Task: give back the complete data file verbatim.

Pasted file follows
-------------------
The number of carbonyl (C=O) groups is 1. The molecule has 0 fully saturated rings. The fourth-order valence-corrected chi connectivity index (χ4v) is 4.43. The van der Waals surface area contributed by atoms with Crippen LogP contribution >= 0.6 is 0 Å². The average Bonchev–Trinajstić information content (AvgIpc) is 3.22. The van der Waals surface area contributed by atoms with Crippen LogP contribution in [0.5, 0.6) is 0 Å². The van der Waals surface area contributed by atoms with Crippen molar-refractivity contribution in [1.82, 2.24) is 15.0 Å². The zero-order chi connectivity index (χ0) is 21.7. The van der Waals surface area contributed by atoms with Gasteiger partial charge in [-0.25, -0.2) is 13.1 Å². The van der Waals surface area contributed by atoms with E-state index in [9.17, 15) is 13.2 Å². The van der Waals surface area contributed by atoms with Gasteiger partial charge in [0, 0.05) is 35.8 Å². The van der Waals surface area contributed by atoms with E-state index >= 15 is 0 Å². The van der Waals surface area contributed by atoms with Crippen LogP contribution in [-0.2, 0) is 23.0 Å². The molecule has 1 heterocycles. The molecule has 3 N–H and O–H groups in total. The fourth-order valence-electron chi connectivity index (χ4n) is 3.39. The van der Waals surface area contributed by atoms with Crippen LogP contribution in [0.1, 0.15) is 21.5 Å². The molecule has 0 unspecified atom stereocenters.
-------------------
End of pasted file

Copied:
The number of carbonyl (C=O) groups is 1. The molecule has 0 fully saturated rings. The fourth-order valence-corrected chi connectivity index (χ4v) is 4.43. The van der Waals surface area contributed by atoms with Crippen LogP contribution >= 0.6 is 0 Å². The average Bonchev–Trinajstić information content (AvgIpc) is 3.22. The van der Waals surface area contributed by atoms with Crippen LogP contribution in [0.5, 0.6) is 0 Å². The van der Waals surface area contributed by atoms with Crippen molar-refractivity contribution in [1.82, 2.24) is 15.0 Å². The zero-order chi connectivity index (χ0) is 21.7. The van der Waals surface area contributed by atoms with Gasteiger partial charge in [-0.25, -0.2) is 13.1 Å². The van der Waals surface area contributed by atoms with E-state index in [9.17, 15) is 13.2 Å². The van der Waals surface area contributed by atoms with Gasteiger partial charge in [0, 0.05) is 35.8 Å². The van der Waals surface area contributed by atoms with E-state index >= 15 is 0 Å². The van der Waals surface area contributed by atoms with Crippen LogP contribution in [-0.2, 0) is 23.0 Å². The molecule has 1 heterocycles. The molecule has 3 N–H and O–H groups in total. The fourth-order valence-electron chi connectivity index (χ4n) is 3.39. The van der Waals surface area contributed by atoms with Crippen LogP contribution in [0.1, 0.15) is 21.5 Å². The molecule has 0 unspecified atom stereocenters.